A DJ Lean Wit It party at Warehouse on Watts in July

When DJ Lean Wit It throws his late-night party at Saint Lazarus Bar, the clientele at the neon-lit Fishtown dive gets a lot more melanated.

The typical scene at the tight, dark bar at the corner of Front and Girard tilts mostly white, a millennial crowd that’s dressed way down. But the spot has become one of a handful of go-tos in gentrified neighborhoods that cater to Black people.

It seems like an unlikely pair — popular POC parties at venues that look more likely to put on hardcore punk than rap. But there’s more than half a dozen examples of the phenomenon (see list below).

Uptown Philadelphia native Ciarra Lambert, an emcee and party host known among the circuit as Queen Jo, says it’s a matter of other bars not having the right vibes to host off-kilter shows.

“[Philadelphians] don’t really do the bottle service thing, especially not every weekend,” said Lambert, 32. “Even though there are a lot of new developments and new people coming in, the heart of the people is still blue collar.”

The Black-owned late-night spots that do exist around town are often more formal, with strict dress codes, or are community taverns that don’t stray from Top 40 standards.

“There aren’t many Black-owned venues to begin with,” DJ Lean, aka Robert Flores, told Billy Penn. “So when you put that into perspective it’s like where do Black people have a place to party that’s legit?”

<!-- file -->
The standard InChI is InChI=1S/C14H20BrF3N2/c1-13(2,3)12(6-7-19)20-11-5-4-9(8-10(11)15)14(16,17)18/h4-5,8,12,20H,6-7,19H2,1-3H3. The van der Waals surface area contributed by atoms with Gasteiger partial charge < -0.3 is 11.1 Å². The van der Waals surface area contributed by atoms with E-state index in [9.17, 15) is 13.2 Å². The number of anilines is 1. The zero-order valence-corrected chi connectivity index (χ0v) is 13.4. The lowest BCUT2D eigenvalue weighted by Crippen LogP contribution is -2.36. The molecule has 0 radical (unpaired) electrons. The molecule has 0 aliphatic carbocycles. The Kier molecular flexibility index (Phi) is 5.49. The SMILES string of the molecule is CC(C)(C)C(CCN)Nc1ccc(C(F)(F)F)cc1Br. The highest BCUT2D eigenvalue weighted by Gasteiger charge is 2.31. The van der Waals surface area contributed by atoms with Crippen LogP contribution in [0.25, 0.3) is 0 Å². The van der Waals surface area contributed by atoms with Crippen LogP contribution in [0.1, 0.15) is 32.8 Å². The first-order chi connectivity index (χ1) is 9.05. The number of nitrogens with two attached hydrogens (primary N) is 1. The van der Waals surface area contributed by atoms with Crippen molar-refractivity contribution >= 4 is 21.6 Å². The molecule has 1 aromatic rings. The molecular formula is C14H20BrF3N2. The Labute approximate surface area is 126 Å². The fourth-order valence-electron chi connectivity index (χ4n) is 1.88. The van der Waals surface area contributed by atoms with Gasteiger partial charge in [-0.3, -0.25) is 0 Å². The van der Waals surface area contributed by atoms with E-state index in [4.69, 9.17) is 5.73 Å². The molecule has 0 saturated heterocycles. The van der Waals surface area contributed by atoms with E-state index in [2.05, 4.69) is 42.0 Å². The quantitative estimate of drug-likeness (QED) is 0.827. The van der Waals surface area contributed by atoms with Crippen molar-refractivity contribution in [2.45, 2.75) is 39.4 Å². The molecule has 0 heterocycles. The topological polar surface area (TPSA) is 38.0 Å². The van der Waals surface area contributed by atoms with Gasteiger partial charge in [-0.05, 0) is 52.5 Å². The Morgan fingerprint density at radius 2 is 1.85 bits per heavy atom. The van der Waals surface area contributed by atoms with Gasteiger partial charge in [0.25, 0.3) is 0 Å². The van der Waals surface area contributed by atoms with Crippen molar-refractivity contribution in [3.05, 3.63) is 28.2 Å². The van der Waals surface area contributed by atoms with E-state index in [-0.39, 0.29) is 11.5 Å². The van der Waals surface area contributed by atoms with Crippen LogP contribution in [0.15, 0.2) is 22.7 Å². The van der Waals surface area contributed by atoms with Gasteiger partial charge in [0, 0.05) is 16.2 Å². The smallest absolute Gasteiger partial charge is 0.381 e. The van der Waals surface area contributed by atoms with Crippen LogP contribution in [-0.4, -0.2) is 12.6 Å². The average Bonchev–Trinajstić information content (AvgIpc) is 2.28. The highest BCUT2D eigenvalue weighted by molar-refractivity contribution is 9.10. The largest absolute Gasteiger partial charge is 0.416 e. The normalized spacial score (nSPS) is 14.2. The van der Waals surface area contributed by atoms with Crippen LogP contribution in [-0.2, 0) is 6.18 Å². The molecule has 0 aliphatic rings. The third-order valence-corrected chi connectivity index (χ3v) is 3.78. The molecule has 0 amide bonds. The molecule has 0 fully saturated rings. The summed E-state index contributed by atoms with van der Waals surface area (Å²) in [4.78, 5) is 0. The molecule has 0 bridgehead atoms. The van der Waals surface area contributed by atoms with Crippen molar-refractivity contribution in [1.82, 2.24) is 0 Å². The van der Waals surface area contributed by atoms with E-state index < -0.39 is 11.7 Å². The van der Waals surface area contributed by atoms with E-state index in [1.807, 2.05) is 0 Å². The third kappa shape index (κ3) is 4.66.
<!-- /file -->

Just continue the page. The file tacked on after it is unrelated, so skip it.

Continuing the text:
The 28-year-old North Philly native is part of a thriving party scene dominated by people of color that’s a little more alternative than straight trap music and pop. Places like Dolphin Tavern in South Philly and Warehouse on Watts in North Philly become almost unrecognizable when artists like DJ HVNLEE or DJ Taaj are spinning throwback R&B samples over reggae beats against 90s hip hop mixed with Cardi B.

It’s not an entirely new scene, by any means.

Musician King Britt is a Philadelphia cultural pillar who became the first DJ at Silk in the 90s. Other notables like Rich Medina, Cosmo Baker and the Illvibe Collective have been creating events series around the city for more than a decade.

But Lean and Queen Jo both said pervasive discrimination still exists at multiple venues. Sometimes it’s impossible to even book, they said.

“A lot of venues don’t want to cater to a Black crowd,” Queen Jo told Billy Penn. “Doesn’t matter how much money you bring in, we’ll find venues who find creative ways to… push you out.”

Some of the ones that’ll host a turn-up of color will disrespect African American event planners, DJs and hosts, Lean alleged. “They don’t care for Black people but they love Black business.”

Nevertheless, the party persisted. People of color takeovers from South Philly to Fishtown happen just about every night of every week. Here are a few spots that pop.

Saint Lazarus Bar

102 W. Girard Ave., Fishtown

The Saint is a friend of Black DJs and event curators. “Brendan BringEm has been an ally amongst us for years,” Lean said of the Saint’s owner. Opened in 2013, it’s one of the newer spots on the scene. Wednesday Night KickBack starts at 8 p.m. and is DJed by It’s Sean Mc. DJ Lean Wit It hosts Just Vibes, a laid-back party whose theme is “No Dress codes… No Themes… Just Vibes!”